Coles's testimony becomes more believable when you know that Davis went to Coles's house after the murder, and exchanged his bloody shirt before fleeing to Atlanta. Davis also left behind a gun he had used to shoot another man earlier on the day of the MacPhail murder. Ballistics tests absolutely confirmed that the bullets removed from officer MacPhail and the victim of the earlier shooting matched each other, and came from Davis's gun, which the officers had seized. But the police did not obtain search warrants for either the gun or the bloody shirt (clear blood-spatter evidence) before seizing them, so the jury never saw or heard about them.

One can argue that the jury reached its verdict improperly on mere eyewitness testimony, and that therefore his execution was unjustified. The Supreme Court and the Georgia Pardons and Parole Board found otherwise (multiple times), but opinions can still come down on either side. However, anyone who continues to advocate that Davis was innocent is either delusional or simply lying to support a cause. Even if one argues that the law was violated or the Constitution misinterpreted, it is morally irresponsible and factually insane to continue to argue that Davis was not a murderer. A murderer whom I believe received both his legal punishment and his just reward.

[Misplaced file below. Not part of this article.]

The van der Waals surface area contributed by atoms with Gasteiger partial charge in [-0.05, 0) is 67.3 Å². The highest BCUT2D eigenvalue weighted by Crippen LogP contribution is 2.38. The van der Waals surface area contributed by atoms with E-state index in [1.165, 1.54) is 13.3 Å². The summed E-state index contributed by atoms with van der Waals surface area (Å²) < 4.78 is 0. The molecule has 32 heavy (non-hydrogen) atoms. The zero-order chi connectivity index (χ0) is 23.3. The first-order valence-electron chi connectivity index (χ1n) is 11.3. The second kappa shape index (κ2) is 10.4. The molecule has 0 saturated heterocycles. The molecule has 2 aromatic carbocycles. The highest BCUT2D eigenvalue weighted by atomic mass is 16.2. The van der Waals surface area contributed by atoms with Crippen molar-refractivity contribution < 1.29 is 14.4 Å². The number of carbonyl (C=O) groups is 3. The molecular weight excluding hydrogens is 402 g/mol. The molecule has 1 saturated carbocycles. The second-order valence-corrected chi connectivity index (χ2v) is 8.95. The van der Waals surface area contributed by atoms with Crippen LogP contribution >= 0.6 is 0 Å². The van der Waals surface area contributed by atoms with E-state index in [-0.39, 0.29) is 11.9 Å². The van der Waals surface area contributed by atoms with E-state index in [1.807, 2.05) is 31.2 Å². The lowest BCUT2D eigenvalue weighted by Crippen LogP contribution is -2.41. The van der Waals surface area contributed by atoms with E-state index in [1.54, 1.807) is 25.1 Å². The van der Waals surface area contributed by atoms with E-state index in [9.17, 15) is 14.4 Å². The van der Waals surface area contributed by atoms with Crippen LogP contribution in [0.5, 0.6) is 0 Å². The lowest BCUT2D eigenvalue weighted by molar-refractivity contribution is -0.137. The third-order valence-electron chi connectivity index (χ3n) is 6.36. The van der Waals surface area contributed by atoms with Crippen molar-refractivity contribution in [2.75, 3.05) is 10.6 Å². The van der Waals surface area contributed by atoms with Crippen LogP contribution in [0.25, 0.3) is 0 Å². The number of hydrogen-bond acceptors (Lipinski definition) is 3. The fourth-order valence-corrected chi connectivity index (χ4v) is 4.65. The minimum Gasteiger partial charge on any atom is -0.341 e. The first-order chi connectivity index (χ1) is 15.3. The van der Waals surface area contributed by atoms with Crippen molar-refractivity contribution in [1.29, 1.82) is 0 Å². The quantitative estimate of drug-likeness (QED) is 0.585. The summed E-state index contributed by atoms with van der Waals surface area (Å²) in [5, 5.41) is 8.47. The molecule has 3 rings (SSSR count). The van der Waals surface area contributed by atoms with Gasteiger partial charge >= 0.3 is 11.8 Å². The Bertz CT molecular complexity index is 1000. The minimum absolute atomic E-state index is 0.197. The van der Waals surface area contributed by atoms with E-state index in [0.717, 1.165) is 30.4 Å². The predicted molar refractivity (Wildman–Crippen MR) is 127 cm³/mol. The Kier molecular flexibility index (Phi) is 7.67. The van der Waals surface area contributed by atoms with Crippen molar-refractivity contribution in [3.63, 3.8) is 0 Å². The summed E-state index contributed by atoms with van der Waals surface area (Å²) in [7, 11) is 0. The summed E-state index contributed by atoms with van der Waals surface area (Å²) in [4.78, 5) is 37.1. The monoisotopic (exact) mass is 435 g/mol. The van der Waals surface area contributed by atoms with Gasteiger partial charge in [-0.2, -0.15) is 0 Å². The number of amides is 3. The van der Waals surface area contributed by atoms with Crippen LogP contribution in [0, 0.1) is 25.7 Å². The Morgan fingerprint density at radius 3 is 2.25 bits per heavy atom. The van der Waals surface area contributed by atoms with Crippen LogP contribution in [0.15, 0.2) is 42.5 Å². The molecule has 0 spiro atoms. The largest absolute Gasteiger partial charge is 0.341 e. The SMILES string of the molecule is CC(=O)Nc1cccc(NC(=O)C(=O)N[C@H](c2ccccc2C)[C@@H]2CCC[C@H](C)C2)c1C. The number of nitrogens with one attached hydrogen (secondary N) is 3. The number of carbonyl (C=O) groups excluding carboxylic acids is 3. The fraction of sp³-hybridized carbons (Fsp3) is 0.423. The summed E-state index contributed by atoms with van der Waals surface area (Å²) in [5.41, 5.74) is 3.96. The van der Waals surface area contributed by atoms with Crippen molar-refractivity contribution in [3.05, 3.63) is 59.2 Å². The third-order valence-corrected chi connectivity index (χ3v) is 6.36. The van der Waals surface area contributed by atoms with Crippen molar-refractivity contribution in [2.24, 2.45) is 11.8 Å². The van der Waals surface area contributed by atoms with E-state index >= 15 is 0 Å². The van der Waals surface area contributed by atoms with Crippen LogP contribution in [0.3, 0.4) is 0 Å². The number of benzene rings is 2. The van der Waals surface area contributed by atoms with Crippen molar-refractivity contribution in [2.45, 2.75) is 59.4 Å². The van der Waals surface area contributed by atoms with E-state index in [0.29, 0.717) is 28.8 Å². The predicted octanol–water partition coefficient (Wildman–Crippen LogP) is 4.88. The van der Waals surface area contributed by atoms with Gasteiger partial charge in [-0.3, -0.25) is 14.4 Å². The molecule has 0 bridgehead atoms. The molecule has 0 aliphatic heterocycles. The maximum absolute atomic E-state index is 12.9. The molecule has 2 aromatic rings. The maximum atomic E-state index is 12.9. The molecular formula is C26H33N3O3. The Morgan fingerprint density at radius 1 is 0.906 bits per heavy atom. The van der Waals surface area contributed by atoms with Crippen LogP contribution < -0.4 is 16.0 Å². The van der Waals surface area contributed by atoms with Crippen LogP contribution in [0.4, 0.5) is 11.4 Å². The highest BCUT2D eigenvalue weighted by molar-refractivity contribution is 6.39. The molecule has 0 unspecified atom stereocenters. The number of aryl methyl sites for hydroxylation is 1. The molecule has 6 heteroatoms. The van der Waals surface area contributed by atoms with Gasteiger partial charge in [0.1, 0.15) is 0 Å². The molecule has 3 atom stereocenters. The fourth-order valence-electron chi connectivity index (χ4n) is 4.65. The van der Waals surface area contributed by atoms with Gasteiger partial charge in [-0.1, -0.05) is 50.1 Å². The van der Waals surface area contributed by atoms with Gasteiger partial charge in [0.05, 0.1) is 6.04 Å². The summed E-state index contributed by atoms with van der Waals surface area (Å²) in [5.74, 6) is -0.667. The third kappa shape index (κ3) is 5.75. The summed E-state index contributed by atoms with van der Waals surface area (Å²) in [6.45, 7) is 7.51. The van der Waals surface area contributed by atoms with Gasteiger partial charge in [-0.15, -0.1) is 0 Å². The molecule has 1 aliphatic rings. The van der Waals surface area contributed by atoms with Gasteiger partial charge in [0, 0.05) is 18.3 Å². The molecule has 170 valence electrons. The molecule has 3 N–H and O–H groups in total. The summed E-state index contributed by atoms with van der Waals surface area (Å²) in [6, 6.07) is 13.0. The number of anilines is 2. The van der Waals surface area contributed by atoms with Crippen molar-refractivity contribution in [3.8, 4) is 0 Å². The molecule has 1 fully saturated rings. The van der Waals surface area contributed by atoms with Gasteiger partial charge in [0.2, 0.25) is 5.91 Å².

There is one further pro-Davis argument that is easily dismissed: Davis was tried and convicted by a jury that was consistent with Georgia's alleged white prejudices against black defendants. Well, the jury was comprised of seven whites and five blacks. This fact is also bolstered by the other fact that the race-baiters don't want you to know. The large majority of convicts on Georgia's death row are white males, and the only female convict on death row is also white. Quod erat demonstrandum.


AndrewPrice said...

I find it amazing that every single person about to be put to death is innocent, had a biased jury, blah blah blah. I agree that there is a good deal of bias in the system, but not by the time these people are put to death. By that time, dozens of judges, lawyers and governors have looked at their cases and found it wanting.

(P.S. You got an answer at the film site.)

Unknown said...

Andrew: You and I know that there have been both excesses and mistakes in the past. There will probably be more at the jury level in the future. The Innocence Project has exposed some of these because of the advancements in DNA evidence. But they've pretty much exhausted that pool, and future cases than can be disproved by DNA evidence will be balanced by those that can be proved by DNA evidence. But like all do-gooder organizations, it will soon outlive its usefulness and tie up the courts with ridiculous cases in order to perpetuate itself and its anti-death penalty agenda.